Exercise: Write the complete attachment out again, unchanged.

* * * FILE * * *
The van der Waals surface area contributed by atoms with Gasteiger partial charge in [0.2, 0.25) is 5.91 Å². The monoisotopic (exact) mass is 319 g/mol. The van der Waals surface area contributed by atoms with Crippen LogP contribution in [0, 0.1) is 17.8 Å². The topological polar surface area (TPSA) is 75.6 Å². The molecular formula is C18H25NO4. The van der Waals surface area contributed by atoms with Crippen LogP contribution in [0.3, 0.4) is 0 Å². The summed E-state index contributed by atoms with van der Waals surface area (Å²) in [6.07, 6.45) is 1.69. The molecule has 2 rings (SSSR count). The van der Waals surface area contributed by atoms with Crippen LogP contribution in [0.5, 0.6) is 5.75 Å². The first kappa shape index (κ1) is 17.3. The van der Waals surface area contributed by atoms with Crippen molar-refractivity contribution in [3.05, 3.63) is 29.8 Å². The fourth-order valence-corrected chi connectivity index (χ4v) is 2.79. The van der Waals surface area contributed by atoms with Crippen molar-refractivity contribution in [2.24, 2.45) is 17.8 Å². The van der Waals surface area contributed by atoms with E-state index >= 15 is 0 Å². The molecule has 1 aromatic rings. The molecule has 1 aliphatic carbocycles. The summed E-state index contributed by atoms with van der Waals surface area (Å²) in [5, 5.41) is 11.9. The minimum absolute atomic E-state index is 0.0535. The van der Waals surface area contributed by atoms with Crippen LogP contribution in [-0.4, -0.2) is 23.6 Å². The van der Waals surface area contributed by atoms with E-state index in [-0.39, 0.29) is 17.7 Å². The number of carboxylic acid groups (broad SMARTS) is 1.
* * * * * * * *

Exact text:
The van der Waals surface area contributed by atoms with Gasteiger partial charge in [0.2, 0.25) is 5.91 Å². The monoisotopic (exact) mass is 319 g/mol. The van der Waals surface area contributed by atoms with Crippen LogP contribution in [0, 0.1) is 17.8 Å². The topological polar surface area (TPSA) is 75.6 Å². The molecular formula is C18H25NO4. The van der Waals surface area contributed by atoms with Crippen LogP contribution in [0.3, 0.4) is 0 Å². The summed E-state index contributed by atoms with van der Waals surface area (Å²) in [6.07, 6.45) is 1.69. The molecule has 2 rings (SSSR count). The van der Waals surface area contributed by atoms with Crippen LogP contribution in [0.5, 0.6) is 5.75 Å². The first kappa shape index (κ1) is 17.3. The van der Waals surface area contributed by atoms with Crippen molar-refractivity contribution in [3.05, 3.63) is 29.8 Å². The fourth-order valence-corrected chi connectivity index (χ4v) is 2.79. The van der Waals surface area contributed by atoms with Crippen molar-refractivity contribution in [2.24, 2.45) is 17.8 Å². The van der Waals surface area contributed by atoms with E-state index >= 15 is 0 Å². The molecule has 1 aromatic rings. The molecule has 1 aliphatic carbocycles. The summed E-state index contributed by atoms with van der Waals surface area (Å²) in [5, 5.41) is 11.9. The minimum absolute atomic E-state index is 0.0535. The van der Waals surface area contributed by atoms with Crippen LogP contribution in [-0.4, -0.2) is 23.6 Å². The van der Waals surface area contributed by atoms with E-state index in [-0.39, 0.29) is 17.7 Å². The number of carboxylic acid groups (broad SMARTS) is 1.